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Forum topic by Peace posted 02-06-2017 02:28 AM 289 views 0 times favorited 3 replies Add to Favorites Watch
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Peace

13 posts in 419 days


02-06-2017 02:28 AM

Topic tags/keywords: question

Contents list says “Proprietary blend of pigments and metal complex dyes for depth and clarity.” Does anyone know what “blend of pigments and metal complex dyes” means?” How is it different from normal[?] water based stain?


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wuddoc

233 posts in 3557 days


#1 posted 02-06-2017 02:59 AM

Pigments are opaque while dyes are translucent. Metal complex dyes are in most cases light fast. Pigments are larger in diameter while dyes are microscopic. Some woods are unable to “draw-in” pigment(s) as the wood pores are to small. Since dyes are microscopic they can be used to color those diffuse (small) porus woods. Water based stains also may use pigments and/or dyes.

Solvent based vehicles used to separate and float the pigments/dyes have less tendency to raise the grain during application.

This is a complex topic and usually covers several semesters if not years for chemists. It is best to discuss with your supplier your particular application. General Finishes has been around for decades and has great technical staff if your supplier is unable to answer your questions.

-- Wuddoc

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Peace

13 posts in 419 days


#2 posted 02-06-2017 12:18 PM

Thanks, wuddoc for your explanation. Actually, though you have given some info that I didn’t know, I am familiar with the basic difference between pigments and dyes. I have powdered anilide dyes, but because I couldn’t get the solution to distribute evenly, even with MinWax preconditioner, I abandoned using them. I hoped they would let the grain of wood like alder come thru. Then I discovered Charles Neil’s blotch control and have been trying it on birch. The dye seems to settle in the crevices, making them darker than the rest. I have strained the dye solution thru cheese cloth, but that hasn’t helped. Perhaps a liquid tint concentrate would work, but rather than purchase some I thought I would try a commercial water based stain.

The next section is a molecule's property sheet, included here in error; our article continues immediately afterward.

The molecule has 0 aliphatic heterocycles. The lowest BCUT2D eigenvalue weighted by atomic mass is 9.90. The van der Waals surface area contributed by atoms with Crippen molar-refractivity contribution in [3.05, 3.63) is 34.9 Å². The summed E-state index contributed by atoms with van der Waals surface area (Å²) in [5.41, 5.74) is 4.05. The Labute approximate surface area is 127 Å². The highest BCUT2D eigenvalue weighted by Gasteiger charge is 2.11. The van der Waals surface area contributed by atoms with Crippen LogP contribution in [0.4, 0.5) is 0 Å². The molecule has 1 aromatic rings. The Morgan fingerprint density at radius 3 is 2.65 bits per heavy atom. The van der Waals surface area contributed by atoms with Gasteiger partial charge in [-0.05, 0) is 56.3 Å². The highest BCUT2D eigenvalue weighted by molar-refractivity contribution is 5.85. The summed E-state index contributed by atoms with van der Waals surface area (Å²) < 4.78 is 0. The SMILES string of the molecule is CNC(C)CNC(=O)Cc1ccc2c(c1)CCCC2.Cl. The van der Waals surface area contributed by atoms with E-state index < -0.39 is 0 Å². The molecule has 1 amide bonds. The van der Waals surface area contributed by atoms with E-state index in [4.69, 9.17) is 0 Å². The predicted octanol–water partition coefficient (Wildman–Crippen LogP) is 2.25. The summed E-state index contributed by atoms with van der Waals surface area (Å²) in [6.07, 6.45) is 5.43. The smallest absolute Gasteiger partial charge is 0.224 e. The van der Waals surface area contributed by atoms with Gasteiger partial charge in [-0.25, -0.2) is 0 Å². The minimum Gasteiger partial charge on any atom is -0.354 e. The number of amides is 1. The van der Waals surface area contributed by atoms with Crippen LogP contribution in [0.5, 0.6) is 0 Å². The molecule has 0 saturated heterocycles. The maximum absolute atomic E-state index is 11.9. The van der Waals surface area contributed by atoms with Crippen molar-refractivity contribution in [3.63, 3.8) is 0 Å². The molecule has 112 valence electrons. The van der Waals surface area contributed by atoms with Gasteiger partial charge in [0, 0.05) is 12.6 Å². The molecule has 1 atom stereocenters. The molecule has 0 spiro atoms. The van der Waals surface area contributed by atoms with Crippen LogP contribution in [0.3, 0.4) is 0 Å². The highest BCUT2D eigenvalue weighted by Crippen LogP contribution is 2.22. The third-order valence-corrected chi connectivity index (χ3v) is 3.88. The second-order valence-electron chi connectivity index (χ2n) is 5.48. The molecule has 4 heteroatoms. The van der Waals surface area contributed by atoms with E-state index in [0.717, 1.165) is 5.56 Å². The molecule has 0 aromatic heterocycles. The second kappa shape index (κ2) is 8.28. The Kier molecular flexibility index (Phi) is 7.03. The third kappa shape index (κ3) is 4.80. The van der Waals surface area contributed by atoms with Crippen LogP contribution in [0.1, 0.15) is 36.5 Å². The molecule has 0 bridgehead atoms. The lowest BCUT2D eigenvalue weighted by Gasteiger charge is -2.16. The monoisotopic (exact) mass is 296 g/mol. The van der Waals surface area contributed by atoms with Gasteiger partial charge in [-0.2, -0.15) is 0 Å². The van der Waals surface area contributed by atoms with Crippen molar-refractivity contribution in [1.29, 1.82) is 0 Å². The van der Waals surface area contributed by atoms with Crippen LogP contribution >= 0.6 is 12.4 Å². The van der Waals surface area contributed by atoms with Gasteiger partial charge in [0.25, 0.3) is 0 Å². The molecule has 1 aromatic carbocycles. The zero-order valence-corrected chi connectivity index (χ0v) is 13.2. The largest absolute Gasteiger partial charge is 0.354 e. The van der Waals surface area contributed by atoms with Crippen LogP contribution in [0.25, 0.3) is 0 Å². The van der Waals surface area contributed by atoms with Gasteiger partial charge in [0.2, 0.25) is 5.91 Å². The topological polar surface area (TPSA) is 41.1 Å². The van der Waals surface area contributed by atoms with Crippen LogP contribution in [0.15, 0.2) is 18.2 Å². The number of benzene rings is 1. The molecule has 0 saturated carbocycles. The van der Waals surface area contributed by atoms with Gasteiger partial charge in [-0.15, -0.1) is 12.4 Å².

Your information that metal complex dyes are usually light fast leads me to wonder if the metal complex is simply a light fast factor. Does it change the character of the dye in other ways? Because the General Finishes color I want is in the “Espresso ” variety, I wonder if I needn’t worry about it.

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Peace

13 posts in 419 days


#3 posted 02-06-2017 08:41 PM

An update on anilide dyes over Charles Neil Blotch Control: I followed Neil’s advice to do a third application of Blotch Control. I did, separating the 2nd and 3rd overnite. This morning I tried it and it worked! A caveat: you have to apply and wipe the dye solution FAST. The Blotch Control gums up within seconds. I tried evening out the application with a second swipe immediately, but it didn’t work. It would probably not work on a large area. I’m still considering the commercial water based stain.

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